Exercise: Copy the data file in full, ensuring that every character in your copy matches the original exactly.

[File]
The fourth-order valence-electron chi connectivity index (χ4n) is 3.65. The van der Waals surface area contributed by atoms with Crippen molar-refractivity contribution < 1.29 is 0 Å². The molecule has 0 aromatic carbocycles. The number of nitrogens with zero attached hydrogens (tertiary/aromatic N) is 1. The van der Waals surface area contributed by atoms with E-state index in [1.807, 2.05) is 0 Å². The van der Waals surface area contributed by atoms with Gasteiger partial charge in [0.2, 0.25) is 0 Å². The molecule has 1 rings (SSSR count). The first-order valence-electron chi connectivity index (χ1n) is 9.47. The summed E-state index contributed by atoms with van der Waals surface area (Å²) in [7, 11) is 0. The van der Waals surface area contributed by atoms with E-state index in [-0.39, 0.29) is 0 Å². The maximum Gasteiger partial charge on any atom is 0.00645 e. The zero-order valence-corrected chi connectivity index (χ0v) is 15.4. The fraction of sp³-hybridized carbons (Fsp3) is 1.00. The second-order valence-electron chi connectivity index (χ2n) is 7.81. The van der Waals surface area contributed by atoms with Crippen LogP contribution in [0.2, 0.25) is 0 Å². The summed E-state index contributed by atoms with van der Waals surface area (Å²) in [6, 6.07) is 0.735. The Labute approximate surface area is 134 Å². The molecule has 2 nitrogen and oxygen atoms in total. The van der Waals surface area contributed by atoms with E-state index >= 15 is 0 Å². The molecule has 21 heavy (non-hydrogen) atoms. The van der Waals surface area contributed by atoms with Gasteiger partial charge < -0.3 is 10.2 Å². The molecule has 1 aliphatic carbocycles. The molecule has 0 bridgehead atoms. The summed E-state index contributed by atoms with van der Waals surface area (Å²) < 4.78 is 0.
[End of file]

The fourth-order valence-electron chi connectivity index (χ4n) is 3.65. The van der Waals surface area contributed by atoms with Crippen molar-refractivity contribution < 1.29 is 0 Å². The molecule has 0 aromatic carbocycles. The number of nitrogens with zero attached hydrogens (tertiary/aromatic N) is 1. The van der Waals surface area contributed by atoms with E-state index in [1.807, 2.05) is 0 Å². The van der Waals surface area contributed by atoms with Gasteiger partial charge in [0.2, 0.25) is 0 Å². The molecule has 1 rings (SSSR count). The first-order valence-electron chi connectivity index (χ1n) is 9.47. The summed E-state index contributed by atoms with van der Waals surface area (Å²) in [7, 11) is 0. The van der Waals surface area contributed by atoms with E-state index in [-0.39, 0.29) is 0 Å². The maximum Gasteiger partial charge on any atom is 0.00645 e. The zero-order valence-corrected chi connectivity index (χ0v) is 15.4. The fraction of sp³-hybridized carbons (Fsp3) is 1.00. The second-order valence-electron chi connectivity index (χ2n) is 7.81. The van der Waals surface area contributed by atoms with Crippen LogP contribution in [0.2, 0.25) is 0 Å². The summed E-state index contributed by atoms with van der Waals surface area (Å²) in [6, 6.07) is 0.735. The Labute approximate surface area is 134 Å². The molecule has 2 nitrogen and oxygen atoms in total. The van der Waals surface area contributed by atoms with E-state index >= 15 is 0 Å². The molecule has 21 heavy (non-hydrogen) atoms. The van der Waals surface area contributed by atoms with Gasteiger partial charge < -0.3 is 10.2 Å². The molecule has 1 aliphatic carbocycles. The molecule has 0 bridgehead atoms. The summed E-state index contributed by atoms with van der Waals surface area (Å²) < 4.78 is 0.